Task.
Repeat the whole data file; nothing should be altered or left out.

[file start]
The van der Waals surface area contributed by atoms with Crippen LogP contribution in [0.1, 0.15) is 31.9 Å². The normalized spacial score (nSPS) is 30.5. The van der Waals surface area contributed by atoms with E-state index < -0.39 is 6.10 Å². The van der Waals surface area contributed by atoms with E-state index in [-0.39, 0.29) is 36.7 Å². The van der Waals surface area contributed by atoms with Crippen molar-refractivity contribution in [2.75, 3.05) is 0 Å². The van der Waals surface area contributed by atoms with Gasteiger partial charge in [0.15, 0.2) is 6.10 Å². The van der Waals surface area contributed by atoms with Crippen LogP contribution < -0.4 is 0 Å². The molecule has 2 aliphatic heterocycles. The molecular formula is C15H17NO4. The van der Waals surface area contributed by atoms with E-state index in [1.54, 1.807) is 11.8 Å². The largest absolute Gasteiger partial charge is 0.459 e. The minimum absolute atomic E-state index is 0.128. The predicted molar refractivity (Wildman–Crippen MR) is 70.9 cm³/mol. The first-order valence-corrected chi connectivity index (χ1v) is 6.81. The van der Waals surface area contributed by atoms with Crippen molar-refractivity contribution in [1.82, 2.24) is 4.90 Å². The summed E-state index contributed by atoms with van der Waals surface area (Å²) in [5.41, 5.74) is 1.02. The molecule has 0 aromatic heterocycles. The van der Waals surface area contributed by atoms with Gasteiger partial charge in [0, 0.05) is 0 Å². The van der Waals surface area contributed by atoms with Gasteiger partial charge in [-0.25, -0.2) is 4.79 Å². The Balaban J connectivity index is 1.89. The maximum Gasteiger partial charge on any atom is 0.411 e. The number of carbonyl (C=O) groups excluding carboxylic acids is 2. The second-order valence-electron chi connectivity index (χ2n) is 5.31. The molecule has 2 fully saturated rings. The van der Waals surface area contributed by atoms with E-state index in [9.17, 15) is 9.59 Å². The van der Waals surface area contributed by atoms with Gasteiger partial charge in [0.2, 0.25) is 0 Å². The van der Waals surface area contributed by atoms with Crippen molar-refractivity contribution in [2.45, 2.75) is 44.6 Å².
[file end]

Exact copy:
The van der Waals surface area contributed by atoms with Crippen LogP contribution in [0.1, 0.15) is 31.9 Å². The normalized spacial score (nSPS) is 30.5. The van der Waals surface area contributed by atoms with E-state index < -0.39 is 6.10 Å². The van der Waals surface area contributed by atoms with E-state index in [-0.39, 0.29) is 36.7 Å². The van der Waals surface area contributed by atoms with Crippen molar-refractivity contribution in [2.75, 3.05) is 0 Å². The van der Waals surface area contributed by atoms with Gasteiger partial charge in [0.15, 0.2) is 6.10 Å². The van der Waals surface area contributed by atoms with Crippen LogP contribution < -0.4 is 0 Å². The molecule has 2 aliphatic heterocycles. The molecular formula is C15H17NO4. The van der Waals surface area contributed by atoms with E-state index in [1.54, 1.807) is 11.8 Å². The largest absolute Gasteiger partial charge is 0.459 e. The minimum absolute atomic E-state index is 0.128. The predicted molar refractivity (Wildman–Crippen MR) is 70.9 cm³/mol. The first-order valence-corrected chi connectivity index (χ1v) is 6.81. The van der Waals surface area contributed by atoms with Crippen molar-refractivity contribution in [1.82, 2.24) is 4.90 Å². The summed E-state index contributed by atoms with van der Waals surface area (Å²) in [5.41, 5.74) is 1.02. The molecule has 0 aromatic heterocycles. The van der Waals surface area contributed by atoms with Gasteiger partial charge in [0, 0.05) is 0 Å². The van der Waals surface area contributed by atoms with Gasteiger partial charge in [-0.25, -0.2) is 4.79 Å². The Balaban J connectivity index is 1.89. The maximum Gasteiger partial charge on any atom is 0.411 e. The number of carbonyl (C=O) groups excluding carboxylic acids is 2. The second-order valence-electron chi connectivity index (χ2n) is 5.31. The molecule has 2 fully saturated rings. The van der Waals surface area contributed by atoms with E-state index in [9.17, 15) is 9.59 Å². The van der Waals surface area contributed by atoms with Gasteiger partial charge in [0.2, 0.25) is 0 Å². The van der Waals surface area contributed by atoms with Crippen molar-refractivity contribution in [2.45, 2.75) is 44.6 Å².